The Ashland Beacon
Bringing the feel of a small-town Christmas to Russell, the Hometown Holiday event offered last week was deemed a success by city leaders.
“It’s been a really good event,” said out-going Mayor Bill Hopkins, as the parade began. “Our city employees have worked hard all day, all week really, to help make this a successful event. And I think our business owners are pleased with how it’s turned out.”
Earlier in the day, business owners throughout the downtown area greeted customers with cookies and warm drinks during the chilly day. Many played Christmas music to greet folks as they entered.
The event kicked off with a 5K run early in the day. Vendors set up shop in the old depot building at the top of Ferry Street. The Grinch, being unusually friendly, sat on a bench in the depot, watching as customers viewed products and spoke to the vendors. The Greenup County Public Library’s bookmobile set up outside the depot where Mrs. Claus made an appearance to read holiday-themed stories to children. Then Santa himself pulled up in a sleigh and met with children inside the depot for pictures and to listen to their Christmas wish lists.
Further downtown near the fire station at the Antique Junction, owner Sharon Henry relaxed in an armchair with her cat on her lap during a lull in foot traffic. “I think we’ve had quite a few more customers,” she said, as someone brought in a load of music albums to be sold in the store. “I think this event is great for our stores in downtown, and for customers.”
Approaching Fat Boys restaurant, visitors could hear the sounds of Christmas music from the street. The restaurant, in the middle of the afternoon, was at half-capacity.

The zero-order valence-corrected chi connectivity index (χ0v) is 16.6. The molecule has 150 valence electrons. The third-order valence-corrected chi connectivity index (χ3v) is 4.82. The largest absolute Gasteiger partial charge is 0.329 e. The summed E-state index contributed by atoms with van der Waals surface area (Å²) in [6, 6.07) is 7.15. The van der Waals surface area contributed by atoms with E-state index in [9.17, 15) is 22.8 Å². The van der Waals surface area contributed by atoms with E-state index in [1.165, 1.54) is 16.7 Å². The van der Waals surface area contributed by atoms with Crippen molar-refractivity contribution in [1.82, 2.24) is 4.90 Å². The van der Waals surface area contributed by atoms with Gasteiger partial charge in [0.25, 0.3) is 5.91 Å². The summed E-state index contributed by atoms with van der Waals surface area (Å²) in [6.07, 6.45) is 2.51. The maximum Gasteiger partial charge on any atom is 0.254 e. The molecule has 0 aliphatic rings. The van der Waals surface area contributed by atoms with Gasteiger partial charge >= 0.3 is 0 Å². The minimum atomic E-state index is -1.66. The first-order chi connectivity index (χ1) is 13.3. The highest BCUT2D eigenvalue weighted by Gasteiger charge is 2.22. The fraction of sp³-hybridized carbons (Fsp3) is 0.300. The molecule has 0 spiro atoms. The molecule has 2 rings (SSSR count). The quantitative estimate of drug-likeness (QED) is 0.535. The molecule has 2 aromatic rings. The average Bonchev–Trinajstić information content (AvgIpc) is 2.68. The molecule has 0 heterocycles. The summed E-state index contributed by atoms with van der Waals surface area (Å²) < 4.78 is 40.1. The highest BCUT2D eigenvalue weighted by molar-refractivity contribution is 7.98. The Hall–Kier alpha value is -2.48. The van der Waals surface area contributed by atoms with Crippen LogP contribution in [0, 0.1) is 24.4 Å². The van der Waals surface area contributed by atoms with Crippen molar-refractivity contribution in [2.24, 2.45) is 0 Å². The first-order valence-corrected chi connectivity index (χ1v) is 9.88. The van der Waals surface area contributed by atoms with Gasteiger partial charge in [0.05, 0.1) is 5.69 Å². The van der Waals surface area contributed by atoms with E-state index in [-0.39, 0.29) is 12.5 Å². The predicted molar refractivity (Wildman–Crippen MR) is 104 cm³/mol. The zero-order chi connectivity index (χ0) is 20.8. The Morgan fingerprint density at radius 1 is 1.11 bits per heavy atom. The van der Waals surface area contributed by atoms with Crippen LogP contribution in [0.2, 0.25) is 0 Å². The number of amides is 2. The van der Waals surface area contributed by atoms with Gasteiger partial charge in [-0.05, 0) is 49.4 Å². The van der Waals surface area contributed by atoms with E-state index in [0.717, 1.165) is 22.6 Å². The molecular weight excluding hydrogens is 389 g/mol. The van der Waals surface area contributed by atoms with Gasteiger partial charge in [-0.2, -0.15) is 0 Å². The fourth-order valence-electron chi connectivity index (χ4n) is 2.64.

As the parade got underway, families lined the streets to watch the floats, the Russell High School Marching Band, honor guard, and other mainstays of parades in small-town America. Also making an appearance in the parade was Russell royalty, Coach Ivan McGlone, former RHS football coach who led the Red Devils to two state championships during his tenure, and is still a welcome presence at any event.
Inside the Senior Citizen Center, which has become a hub for social activity in Russell, volunteers including Mayor Hopkins’ wife Ruth, set up tables and prepared for the chili supper following the parade, free to anyone wishing to come inside and warm up with good food and friendly faces.
“We expected a big crowd, so we moved the chili dinner down here instead of the fire station,” said the mayor. “We’re going to have a couple of presentations – recognize the council members and Sue Dowdy (Grand Marshal of the parade). You know, she’s put a lot of work into this for many years.” Hopkins also said he thinks the change of involving the town in an all-day Christmas celebration is a good idea and he hopes it continues. “Not to compare it to past parades, but it used to be completely dark when the parade started. Now it’s just dusk and I think that’s working out.”
Newly-elected Mayor Ron Simpson also praised the new event. “I just think it has a good hometown feel about it,” he said of the Hometown Holidays. “It’s a good place to come see your friends and neighbors, and I hope to see it continue and grow. It started as a fundraising idea for the Russell Orchestra for their trip to perform at Disney World.”
The orchestra performed a concert at the Life Song church following the chili dinner, and proceeds from the vendor fees went to fund the trip.
Business owner Bill Murrey, standing in the middle of the street before the parade got started, said he was happy with the event and is looking forward to it next year. “Sherry (his wife) served cookies and wassail in the shop. We had pretty good foot traffic in the store today. And people really seemed to be enjoying themselves. I think it’s the start of good things.”